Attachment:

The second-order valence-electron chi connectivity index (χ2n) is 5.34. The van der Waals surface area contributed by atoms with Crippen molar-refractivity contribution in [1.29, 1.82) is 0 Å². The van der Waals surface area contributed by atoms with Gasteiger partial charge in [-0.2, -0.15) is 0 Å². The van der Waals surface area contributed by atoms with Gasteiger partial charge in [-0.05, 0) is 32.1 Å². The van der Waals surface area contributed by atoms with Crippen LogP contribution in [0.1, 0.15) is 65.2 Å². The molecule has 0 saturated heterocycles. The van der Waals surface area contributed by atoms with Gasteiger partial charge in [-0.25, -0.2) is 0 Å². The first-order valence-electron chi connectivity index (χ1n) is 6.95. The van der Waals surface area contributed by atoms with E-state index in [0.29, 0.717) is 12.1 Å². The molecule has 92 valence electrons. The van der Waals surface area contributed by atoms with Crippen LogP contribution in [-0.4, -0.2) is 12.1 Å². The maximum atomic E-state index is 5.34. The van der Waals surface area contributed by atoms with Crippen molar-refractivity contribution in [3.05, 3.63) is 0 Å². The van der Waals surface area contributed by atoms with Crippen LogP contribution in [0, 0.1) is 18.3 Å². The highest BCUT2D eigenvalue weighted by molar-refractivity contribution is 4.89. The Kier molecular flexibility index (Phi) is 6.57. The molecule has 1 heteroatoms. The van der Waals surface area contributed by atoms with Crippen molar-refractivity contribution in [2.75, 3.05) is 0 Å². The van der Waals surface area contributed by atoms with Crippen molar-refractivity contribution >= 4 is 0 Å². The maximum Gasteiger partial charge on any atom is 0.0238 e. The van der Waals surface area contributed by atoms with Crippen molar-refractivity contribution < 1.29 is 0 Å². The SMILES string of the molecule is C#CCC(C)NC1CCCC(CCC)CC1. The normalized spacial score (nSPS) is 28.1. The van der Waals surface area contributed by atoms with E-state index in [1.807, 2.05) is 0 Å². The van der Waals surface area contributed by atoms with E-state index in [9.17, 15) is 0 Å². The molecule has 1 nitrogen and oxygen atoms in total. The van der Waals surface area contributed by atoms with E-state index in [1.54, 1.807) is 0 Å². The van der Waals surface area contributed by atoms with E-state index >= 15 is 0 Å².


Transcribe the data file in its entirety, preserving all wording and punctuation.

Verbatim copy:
The second-order valence-electron chi connectivity index (χ2n) is 5.34. The van der Waals surface area contributed by atoms with Crippen molar-refractivity contribution in [1.29, 1.82) is 0 Å². The van der Waals surface area contributed by atoms with Gasteiger partial charge in [-0.2, -0.15) is 0 Å². The van der Waals surface area contributed by atoms with Gasteiger partial charge in [-0.05, 0) is 32.1 Å². The van der Waals surface area contributed by atoms with Crippen LogP contribution in [0.1, 0.15) is 65.2 Å². The molecule has 0 saturated heterocycles. The van der Waals surface area contributed by atoms with Gasteiger partial charge in [-0.25, -0.2) is 0 Å². The first-order valence-electron chi connectivity index (χ1n) is 6.95. The van der Waals surface area contributed by atoms with E-state index in [0.29, 0.717) is 12.1 Å². The molecule has 92 valence electrons. The van der Waals surface area contributed by atoms with Crippen LogP contribution in [-0.4, -0.2) is 12.1 Å². The maximum atomic E-state index is 5.34. The van der Waals surface area contributed by atoms with Crippen molar-refractivity contribution in [3.05, 3.63) is 0 Å². The van der Waals surface area contributed by atoms with Crippen LogP contribution in [0, 0.1) is 18.3 Å². The highest BCUT2D eigenvalue weighted by molar-refractivity contribution is 4.89. The Kier molecular flexibility index (Phi) is 6.57. The molecule has 1 heteroatoms. The van der Waals surface area contributed by atoms with Crippen molar-refractivity contribution in [2.75, 3.05) is 0 Å². The van der Waals surface area contributed by atoms with Crippen molar-refractivity contribution >= 4 is 0 Å². The maximum Gasteiger partial charge on any atom is 0.0238 e. The van der Waals surface area contributed by atoms with Crippen molar-refractivity contribution < 1.29 is 0 Å². The SMILES string of the molecule is C#CCC(C)NC1CCCC(CCC)CC1. The normalized spacial score (nSPS) is 28.1. The van der Waals surface area contributed by atoms with E-state index in [1.807, 2.05) is 0 Å². The van der Waals surface area contributed by atoms with E-state index in [9.17, 15) is 0 Å². The molecule has 1 nitrogen and oxygen atoms in total. The van der Waals surface area contributed by atoms with E-state index in [1.54, 1.807) is 0 Å². The van der Waals surface area contributed by atoms with E-state index >= 15 is 0 Å².